Clojure Reader Dispatch Overload

Also, how to return a collection literal from an anonymous function literal.

October 15, 2021

Call me crazy but the Clojure reader's "dispatch" macro (#) might be a bit overloaded.

Without going into too much detail, this macro enables the definition of:

  1. Set literals (#{1 2 3})
  2. Regex Patterns (#"\d+")
  3. Var-quoting (#'x)
  4. Anonymous function literal (#(...))
  5. Ignore next form (#_)

Seems a bit sloppy...

Why the rant? Well, I was trying to return a collection literal from an anonymous function:

(map #({% 1}) c)

...but was getting the following, somewhat unhelpful, error:

user=> (map #({% 1}) [:a :b :c])
Error printing return value (ArityException)...
Wrong number of args (0) passed to: clojure.lang.PersistentArrayMap

It turns out that you can't return a collection literal of any kind from an anonymous function literal. So this also fails:

(user=> (map #([%]) [:a :b :c])
Error printing return value (ArityException)...
Wrong number of args (0) passed to: clojure.lang.PersistentVector

As does this:

(user=> (map #(#{%}) [:a :b :c])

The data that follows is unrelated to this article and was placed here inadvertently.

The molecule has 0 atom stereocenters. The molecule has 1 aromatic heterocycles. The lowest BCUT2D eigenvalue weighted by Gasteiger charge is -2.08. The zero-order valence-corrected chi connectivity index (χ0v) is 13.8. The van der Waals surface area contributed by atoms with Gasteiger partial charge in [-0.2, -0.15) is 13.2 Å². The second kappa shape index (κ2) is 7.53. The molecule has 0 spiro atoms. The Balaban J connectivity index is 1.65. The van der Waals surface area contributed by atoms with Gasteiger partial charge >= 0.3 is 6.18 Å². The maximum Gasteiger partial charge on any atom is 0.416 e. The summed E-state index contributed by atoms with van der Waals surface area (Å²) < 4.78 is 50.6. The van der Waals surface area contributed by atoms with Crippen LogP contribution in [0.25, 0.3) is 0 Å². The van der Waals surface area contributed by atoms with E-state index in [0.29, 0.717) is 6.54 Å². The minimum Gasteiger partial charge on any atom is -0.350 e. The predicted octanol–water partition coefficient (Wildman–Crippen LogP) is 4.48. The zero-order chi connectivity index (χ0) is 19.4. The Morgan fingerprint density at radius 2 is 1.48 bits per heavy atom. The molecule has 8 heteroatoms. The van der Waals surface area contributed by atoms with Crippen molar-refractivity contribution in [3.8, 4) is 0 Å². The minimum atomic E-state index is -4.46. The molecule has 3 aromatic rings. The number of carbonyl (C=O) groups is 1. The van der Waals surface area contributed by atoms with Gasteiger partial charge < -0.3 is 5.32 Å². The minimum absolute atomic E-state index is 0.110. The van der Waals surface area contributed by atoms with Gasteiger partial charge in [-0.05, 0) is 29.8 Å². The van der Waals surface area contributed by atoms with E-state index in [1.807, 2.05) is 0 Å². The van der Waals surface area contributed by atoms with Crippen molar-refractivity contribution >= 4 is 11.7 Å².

Error printing return value (ArityException)...
Wrong number of args (0) passed to: clojure.lang.PersistentHashSet

Due to the limitations of the reader macro you either have use the fn form:

user=> (map (fn [i] {i 1}) [:a :b :c])
({:a 1} {:b 1} {:c 1})

...or, slip in a do form:

user=> (map #(do {% 1}) [:a :b :c])
({:a 1} {:b 1} {:c 1})

:(

Maybe this isn't a direct result of the dispatch reader macro being overloaded, it's just a limitation baked into the way that part of the macro is implemented. Whatever the reason, at least you now know how to return collection literals from an anonymous function.

Idea!

I just realized that an even better approach in cases like this one, where your 'mapping' function returns a literal, would be to use a list comprehension!

user=> (for [i [:a :b :c]] {i 1})
({:a 1} {:b 1} {:c 1})

:)

You might be wondering why I want to convert a collection to a map where all the items from the collection map to the value 1. Well, stay tuned for the [exciting] conclusion in the next post...